Updated: Jun 13, 2022
Kawaka are gateway trees into the world of Aotearoa’s plant diversity. They are the perfect native tree for people who are more comfortable with the aesthetic of exotic garden plants and groomed parklands. They look like a conifer that would be at home amongst the pines in the Northern Hemisphere, but they are native trees in disguise! Kawaka have appeal to those already converted to the joys of our native heritage too - they are naturally uncommon trees that have a beautiful form and are strikingly growing on their own as specimen trees, or amongst others in the bush.
Did you know that we have two native species of cypress? Kawaka and their alpine sisters pahautea are endemic trees that are both listed as naturally uncommon. They have a distinctive and unusual appearance that makes them look exotic within our bush - they are so different to any other of our native plants. Kawaka belong to the genus Libocedrus, which roughly translated means 'frankincense cedars’ and describes the spicy fragrance of their resinous wood. This is a small genus with two New Zealand species and three others in New Caledonia. Despite their own name describing them as a cedar, kawaka and other Libocedrus species are actually more similar to cypresses (due to the shape of their leaves) and so kawaka and pahautea are sometimes called New Zealand cypresses.
Kawaka can be found in the top third of the North Island as well as the very top of the South Island. Kawaka are a naturally uncommon species as they require disturbance, such as a landslide, to regenerate and prefer to grow away from other native trees (exactly the conditions that a newly bare patch of soil from a slip creates!). Despite preferring to grow away from other trees, kawaka have been described as gregarious - they do like to grow together! In the North Island kawaka often grow in association with kauri too, particularly along ridgelines. However, they can be found growing further south than kauri’s southern limit and it is thought that there was once an area of forest where they were the dominant canopy tree in the western Waikato. Unfortunately, kawaka have become even more uncommon in recent times as their red-grained timber was considered very useful and so they were selectively logged out of many of their original sites, including the Waikato forest.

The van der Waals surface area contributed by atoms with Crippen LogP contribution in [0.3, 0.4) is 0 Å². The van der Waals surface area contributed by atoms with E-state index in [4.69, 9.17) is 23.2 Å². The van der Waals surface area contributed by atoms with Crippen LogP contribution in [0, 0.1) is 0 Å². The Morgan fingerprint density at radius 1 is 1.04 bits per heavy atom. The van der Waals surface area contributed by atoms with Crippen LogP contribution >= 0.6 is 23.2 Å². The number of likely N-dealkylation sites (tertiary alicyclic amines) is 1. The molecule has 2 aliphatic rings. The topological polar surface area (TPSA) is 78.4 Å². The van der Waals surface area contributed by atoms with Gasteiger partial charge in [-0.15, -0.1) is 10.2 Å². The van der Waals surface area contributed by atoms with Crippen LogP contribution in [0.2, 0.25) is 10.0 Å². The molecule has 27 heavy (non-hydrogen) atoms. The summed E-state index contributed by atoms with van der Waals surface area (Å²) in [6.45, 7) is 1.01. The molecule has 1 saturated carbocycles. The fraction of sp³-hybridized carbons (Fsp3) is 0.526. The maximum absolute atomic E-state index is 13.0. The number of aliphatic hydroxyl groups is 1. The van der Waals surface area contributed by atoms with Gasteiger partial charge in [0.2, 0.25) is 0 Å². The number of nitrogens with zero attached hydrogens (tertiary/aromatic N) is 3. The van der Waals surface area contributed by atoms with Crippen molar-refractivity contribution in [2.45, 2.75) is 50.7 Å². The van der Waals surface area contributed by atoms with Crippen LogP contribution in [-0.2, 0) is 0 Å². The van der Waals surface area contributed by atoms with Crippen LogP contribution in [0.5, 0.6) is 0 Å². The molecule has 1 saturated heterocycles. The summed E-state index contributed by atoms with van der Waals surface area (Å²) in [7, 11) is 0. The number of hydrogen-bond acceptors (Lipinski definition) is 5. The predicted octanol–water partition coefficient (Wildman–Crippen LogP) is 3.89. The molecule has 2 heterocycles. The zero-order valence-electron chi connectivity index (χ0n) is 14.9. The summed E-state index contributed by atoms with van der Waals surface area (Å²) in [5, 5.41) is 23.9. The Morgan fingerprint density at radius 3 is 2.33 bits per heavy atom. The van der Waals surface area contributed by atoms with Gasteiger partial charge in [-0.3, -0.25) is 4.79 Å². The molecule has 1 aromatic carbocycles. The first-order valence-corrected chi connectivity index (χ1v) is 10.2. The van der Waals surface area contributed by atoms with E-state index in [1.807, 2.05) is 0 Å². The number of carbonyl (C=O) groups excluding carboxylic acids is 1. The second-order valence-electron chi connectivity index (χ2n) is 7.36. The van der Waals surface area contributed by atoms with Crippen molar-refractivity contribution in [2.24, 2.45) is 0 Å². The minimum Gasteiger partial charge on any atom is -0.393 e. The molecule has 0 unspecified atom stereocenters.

The scientific species name for kawaka is plumosa and this is a lovely description of their foliage. Plumosa means feathery and fronds of kawaka leaves have a beautiful feathery, ferny appearance as they grow in one flattened plane. They are a bright green colour, sometimes with yellow tones that make them contrast beautifully with the mostly dark-green leaves of our other native canopy trees. Kawaka branches grow in graceful horizontal layers, and they are usually neatly symmetrical, forming pyramidal or conical shaped trees. They have an elegant tidy form at all ages, which makes them ideal native potted Christmas trees! They also make superb specimen trees (perhaps once they are retired from Christmas duties).
As kawaka mature the bark on their trunk becomes a feature in itself - it is a deep warm brown and peels away from the trunk in large pieces that look like shards of chocolate. It is hard to keep the music from the ad for a certain crumbly chocolate bar out of your head while looking at them! This flaky bark is an ideal habitat for all sorts of small native species and you will often see birds rummaging about for insects up and down their trunks. This loose bark could also be used as a roost site by our native bats! Kawaka are very unusual among our native trees for having woody cones which contain their seeds. While we have plenty of native trees that are in the large conifer plant family, all but two have modified their cones into fleshy berry-like forms. Kawaka cones are small and beak-shaped with little woody spurs near their bases and grow near branch tips through summer and autumn.
Kawaka prefer to grow in rich, moist and free-draining soil and are happy to grow in the open, or partial shade. Once they have established strong roots they are quite hardy trees and so they are suitable for most sites with a little care and summer watering in their first few years. We would love to see kawaka used in place of conifer species in formal gardens or public parks. There is a beautiful large specimen growing just before the entrance to the bush tracks in the lovely Fernglen Gardens, which we highly recommend people visit!